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2. Effects of essential oils

The effects of essential oils on CVDs are summarized in Table 1.

Essential oil Subject/route Effects Disease /model Main component Reference
Aframomum melegueta, Aframomum danielli Pancreas and heart of rat
  • Anti-diabetes

  • Anti-oxidation

  • ACE inhibition

A. melegueta: eugenol (82.2%) A. danielli: eugenol (51.1%) [15]
Allium cepa, Allium sativum Indian albino rabbit /PO
  • Fibrinolysis

  • Lipid improvement

Athero sclerosis Allium cepa: dimethyl-trisulfide (16.6%)
Allium ativum: diallyl-trisulfide (33.6%)
[16]
Allium sativum Human/PO
  • Fibrinolysis

Myocardial infarction Diallyl-trisulfide (33.6%) [17]
Alpinia zerumbet Wistar rat/IV
  • Blood pressure reduction

Hyper tension Terpinen-4-ol (28.1%) [18]
Alpinia zerumbet Wistar rat/PO, thoracic aorta of Wistar rat
  • Blood pressure reduction

  • Vasorelaxation

Hyper tension Terpinen-4-ol (57.4%) [19]
Aniba rosaeodora Wistar rat/IV, thoracic aorta of Wistar rat
  • Blood pressure reduction

  • Vasorelaxation

Linalool (87.7%) [20]
Artemisia princeps HepG2 cells, isolated human LDL
  • Anti-oxidation

  • Lipid improvement

1,8-cineole (20.1%) [21]
Citrus bergamia Risso MOVAS cells, EA.hy926 cells
  • Intracellular calcium influx inhibition

d-Limonene (43.5%) [22]
Citrus bergamia Risso Wistar rat/IP
  • Anti-oxidation

  • Angiogenesis inhibition

Vascular injury d-Limonene (43.5%) [23]
Curcuma longa L. Golden Syrian hamster/PO
  • eNOS expression

  • Anti-platelet

  • Lipid improvement

  • Liver function improvement

  • Vasorelaxation

Hyper lipidemia Ar-turmerone (20.5%) [24]
Curcuma longa L. Wistar rat/PO, EA.hy926 cells
  • Anti-inflammation

Myocardial ischemia/reperfusion injury Ar-turmerone (20.5%) [25]
Dendropanax morbiferus Wistar rat/PO
  • Lipid improvement

Hyper lipidemia γ-Elemene (18.6%) [26]
Euphorbiaceae Wistar rat/IV, thoracic aorta of Wistar rat
  • Blood pressure reduction

  • Vasorelaxation

Hyper tension Hexadecanoic acid, ethyl ester (46.1%) [27]
Foeniculum vulgare Swiss mouse/SC, thoracic aorta of Wistar rat, Guinea pig plasma
  • Anti-platelet

  • Anti-thrombosis

  • Vasorelaxation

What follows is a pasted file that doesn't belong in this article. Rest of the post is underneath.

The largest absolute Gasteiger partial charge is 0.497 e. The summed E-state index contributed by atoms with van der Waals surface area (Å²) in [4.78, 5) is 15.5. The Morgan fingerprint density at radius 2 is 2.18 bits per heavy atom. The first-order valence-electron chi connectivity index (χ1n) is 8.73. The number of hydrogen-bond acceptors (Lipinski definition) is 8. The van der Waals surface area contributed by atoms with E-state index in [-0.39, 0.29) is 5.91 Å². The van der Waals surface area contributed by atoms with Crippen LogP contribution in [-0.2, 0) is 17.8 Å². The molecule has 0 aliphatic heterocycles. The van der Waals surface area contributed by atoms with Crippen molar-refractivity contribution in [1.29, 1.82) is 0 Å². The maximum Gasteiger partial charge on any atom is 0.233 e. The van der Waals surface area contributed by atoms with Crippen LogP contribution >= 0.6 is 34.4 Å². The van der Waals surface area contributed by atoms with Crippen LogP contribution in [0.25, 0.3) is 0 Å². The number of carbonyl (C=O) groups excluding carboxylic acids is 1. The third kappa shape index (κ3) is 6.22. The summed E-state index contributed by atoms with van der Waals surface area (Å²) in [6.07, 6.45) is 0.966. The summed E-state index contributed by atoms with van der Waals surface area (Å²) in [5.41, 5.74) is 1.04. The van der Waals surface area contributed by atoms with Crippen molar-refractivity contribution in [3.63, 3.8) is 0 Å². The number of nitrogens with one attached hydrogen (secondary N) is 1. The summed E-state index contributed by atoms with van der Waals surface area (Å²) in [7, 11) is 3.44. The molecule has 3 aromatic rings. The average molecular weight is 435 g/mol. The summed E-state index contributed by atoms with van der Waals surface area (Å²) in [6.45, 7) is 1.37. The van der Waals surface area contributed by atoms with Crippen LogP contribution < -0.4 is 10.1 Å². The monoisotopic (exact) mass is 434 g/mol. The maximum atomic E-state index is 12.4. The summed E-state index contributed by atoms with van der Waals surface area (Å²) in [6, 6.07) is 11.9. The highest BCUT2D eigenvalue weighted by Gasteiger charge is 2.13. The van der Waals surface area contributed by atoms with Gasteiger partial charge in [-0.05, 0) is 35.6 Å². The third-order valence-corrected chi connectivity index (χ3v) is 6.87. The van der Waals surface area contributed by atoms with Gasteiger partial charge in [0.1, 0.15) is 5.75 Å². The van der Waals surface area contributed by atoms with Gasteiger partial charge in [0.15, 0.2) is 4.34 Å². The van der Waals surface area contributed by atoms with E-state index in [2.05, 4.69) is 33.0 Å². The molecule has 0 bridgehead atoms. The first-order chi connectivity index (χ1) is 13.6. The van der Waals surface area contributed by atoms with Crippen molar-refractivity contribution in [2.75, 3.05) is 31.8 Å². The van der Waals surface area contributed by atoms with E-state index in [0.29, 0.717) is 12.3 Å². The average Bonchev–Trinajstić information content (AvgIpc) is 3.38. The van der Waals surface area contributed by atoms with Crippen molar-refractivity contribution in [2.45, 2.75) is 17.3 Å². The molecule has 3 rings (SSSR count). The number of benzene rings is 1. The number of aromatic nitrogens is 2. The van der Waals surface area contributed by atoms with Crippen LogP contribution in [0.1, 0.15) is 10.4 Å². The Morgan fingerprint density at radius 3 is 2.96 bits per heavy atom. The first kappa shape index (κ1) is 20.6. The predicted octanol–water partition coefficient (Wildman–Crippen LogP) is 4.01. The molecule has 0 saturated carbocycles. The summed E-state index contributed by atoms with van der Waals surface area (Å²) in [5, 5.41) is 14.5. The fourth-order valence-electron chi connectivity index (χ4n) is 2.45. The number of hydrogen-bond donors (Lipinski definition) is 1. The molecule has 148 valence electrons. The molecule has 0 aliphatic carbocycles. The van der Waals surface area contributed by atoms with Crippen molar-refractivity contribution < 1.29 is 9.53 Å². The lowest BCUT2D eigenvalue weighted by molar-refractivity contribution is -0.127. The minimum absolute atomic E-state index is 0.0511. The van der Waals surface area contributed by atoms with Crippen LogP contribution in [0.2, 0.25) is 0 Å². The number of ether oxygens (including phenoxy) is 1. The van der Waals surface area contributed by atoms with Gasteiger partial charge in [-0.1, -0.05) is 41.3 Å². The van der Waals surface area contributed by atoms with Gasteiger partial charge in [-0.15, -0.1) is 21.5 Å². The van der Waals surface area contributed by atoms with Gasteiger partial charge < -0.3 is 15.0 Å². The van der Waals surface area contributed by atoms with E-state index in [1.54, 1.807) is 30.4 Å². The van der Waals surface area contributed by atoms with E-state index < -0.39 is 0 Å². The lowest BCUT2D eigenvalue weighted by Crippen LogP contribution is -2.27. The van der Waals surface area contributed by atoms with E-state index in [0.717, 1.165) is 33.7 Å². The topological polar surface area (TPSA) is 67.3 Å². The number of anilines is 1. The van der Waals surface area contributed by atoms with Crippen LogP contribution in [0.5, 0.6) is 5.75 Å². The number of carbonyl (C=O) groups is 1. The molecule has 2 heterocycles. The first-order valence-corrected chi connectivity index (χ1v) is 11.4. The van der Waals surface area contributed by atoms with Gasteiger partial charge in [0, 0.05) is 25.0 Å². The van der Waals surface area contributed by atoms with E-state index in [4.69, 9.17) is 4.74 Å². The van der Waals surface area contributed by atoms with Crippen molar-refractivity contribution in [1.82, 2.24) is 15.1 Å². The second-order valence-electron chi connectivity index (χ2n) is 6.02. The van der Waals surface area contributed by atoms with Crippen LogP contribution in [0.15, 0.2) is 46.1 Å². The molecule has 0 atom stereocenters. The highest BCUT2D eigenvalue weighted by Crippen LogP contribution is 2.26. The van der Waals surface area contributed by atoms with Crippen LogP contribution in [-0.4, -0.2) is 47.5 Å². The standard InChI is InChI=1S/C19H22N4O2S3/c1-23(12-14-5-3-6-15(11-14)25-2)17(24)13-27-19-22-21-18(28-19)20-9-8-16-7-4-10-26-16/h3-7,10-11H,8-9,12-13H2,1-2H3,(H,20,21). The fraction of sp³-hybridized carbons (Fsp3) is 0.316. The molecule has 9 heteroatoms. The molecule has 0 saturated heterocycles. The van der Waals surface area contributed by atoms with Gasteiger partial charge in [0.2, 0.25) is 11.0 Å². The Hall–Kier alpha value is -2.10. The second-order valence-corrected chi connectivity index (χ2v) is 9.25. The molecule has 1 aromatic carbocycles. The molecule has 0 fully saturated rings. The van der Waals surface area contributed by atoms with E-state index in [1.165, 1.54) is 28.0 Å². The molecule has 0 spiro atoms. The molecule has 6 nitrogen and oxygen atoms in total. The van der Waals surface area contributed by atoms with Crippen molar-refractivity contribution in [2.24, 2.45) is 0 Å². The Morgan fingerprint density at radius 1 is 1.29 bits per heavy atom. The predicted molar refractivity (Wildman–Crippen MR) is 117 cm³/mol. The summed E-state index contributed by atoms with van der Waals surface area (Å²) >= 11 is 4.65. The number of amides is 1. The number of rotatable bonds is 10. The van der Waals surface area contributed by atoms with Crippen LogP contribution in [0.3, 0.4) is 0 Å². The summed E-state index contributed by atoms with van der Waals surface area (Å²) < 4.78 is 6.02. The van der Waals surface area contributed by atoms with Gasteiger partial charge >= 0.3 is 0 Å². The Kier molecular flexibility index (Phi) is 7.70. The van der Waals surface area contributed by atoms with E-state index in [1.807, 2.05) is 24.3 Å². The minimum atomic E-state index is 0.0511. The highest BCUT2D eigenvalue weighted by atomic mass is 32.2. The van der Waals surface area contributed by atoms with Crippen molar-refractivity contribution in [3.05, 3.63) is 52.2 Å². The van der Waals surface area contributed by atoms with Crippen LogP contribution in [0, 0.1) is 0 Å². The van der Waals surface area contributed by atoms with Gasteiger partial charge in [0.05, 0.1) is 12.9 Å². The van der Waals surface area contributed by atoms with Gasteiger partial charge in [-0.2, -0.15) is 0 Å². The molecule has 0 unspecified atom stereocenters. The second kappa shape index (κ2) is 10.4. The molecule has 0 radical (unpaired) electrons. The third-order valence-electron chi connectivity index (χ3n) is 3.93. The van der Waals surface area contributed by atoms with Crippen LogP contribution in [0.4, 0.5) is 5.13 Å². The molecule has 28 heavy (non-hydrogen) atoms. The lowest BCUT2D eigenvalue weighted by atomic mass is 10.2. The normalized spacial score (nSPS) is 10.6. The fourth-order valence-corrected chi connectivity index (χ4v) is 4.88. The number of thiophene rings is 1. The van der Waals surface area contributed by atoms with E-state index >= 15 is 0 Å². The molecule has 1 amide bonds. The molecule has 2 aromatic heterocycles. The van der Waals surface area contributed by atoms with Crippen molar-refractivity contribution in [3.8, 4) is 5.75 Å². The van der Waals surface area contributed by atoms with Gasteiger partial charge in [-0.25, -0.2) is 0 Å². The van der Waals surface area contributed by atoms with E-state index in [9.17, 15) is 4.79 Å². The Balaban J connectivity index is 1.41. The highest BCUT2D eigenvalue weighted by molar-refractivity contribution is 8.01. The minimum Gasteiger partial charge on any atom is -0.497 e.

Pulmonary thrombo embolism Anethole (75.8%) [28]
Fructus Alpiniae zerumbet HUVECs
  • Anti-inflammation

High glucose induced injury β-Phellandrene (16.4%) [29]
Fructus Alpiniae zerumbet HUVECs
  • Anti-oxidation

oxLDL induced injury β-Phellandrene (16.4%) [30]
Hyptis fruticosa Salzm Wistar rat/IV, superior mesenteric artery of Wistar rat
  • Blood pressure reduction

  • Vasorelaxation

1,8-Cineole (16.9%) [31]
Lavandula hybrida Human/Inhalation
  • Endothelial function improvement

Linalyl acetate (36.2%) [32]
Lavandula hybrida Swiss mouse/PO, Guinea pig plasma
  • Anti-platelet

  • Anti-thrombosis

Pulmonary thrombo embolism Linalyl acetate (36.2%) [33]
Linum usitatissimum L. Human/PO
  • Blood pressure reduction

  • Lipid improvement

Metabolic syndrome α-Linolenic acid (41.0% of total fatty acid) [34]
Lippia alba HepG2 cells
  • Lipid improvement

L. alba tagetenone: myrcenone (30.4%) [35]
Mentha x villosa Wistar rat/IV
  • Blood pressure reduction

Hyper tension Piperitenone oxide (95.9%) [36]
Mentha x villosa Wistar rat/IV, thoracic aorta of Wistar rat
  • Blood pressure reduction

  • Vasorelaxation

Piperitenone oxide (95.9%) [37]
Nardostachys jatamasi Thoracic aorta of Sprague-Dawley rat, HUVECs
  • Vasorelaxation

  • NO production increase

Calarene (38%) [38]
Nigella sativa Wistar albino rat/PO
  • Lipid improvement

  • Anti-oxidation

Hyper lipidemia Thymol (32.0%) [39]
Ocimum gratissimum Wistar rat/IV, thoracic aorta of Wistar rat
  • Blood pressure reduction

  • Vasorelaxation

Hyper tension Eugenol (43.7%) [40]
Ocimum gratissimum Wistar rat/IV
  • Blood pressure reduction

Hyper tension Eugenol (43.7%) [41]
Ocotea quixos Swiss mouse/SC, thoracic aorta of Wistar rat, Guinea pig plasma
  • Anti-platelet

  • Anti-thrombosis

  • Vasorelaxation

Pulmonary thrombo embolism Trans-cinnamaldehyde (27.8%) [42]
Oenothera biennis Rabbit/PO
  • Anti-platelet

  • Angiogenesis inhibition

  • Lipid improvement

Hyper lipidemia Linoleic acid (71% of total fatty acid) [43]
Oenothera biennis New Zealand rabbit/PO
  • Anti-oxidation

  • Anti-platelet

  • Anti-thrombosis

  • Lipid improvement

Athero sclerosis Linoleic acid (71% of total fatty acid) [44]
Oenothera biennis, Ribes nigrum, Borago officinalis Spontaneously hyper tensive rat/PO
  • Blood pressure reduction

Hyper tension Oenothera biennis: linoleic acid (71.0% of total fatty acid) Ribes nigrum: linoleic acid (45.0% of total fatty acid) Borago officinalis: linoleic acid (36.0% of total fatty acid) [45]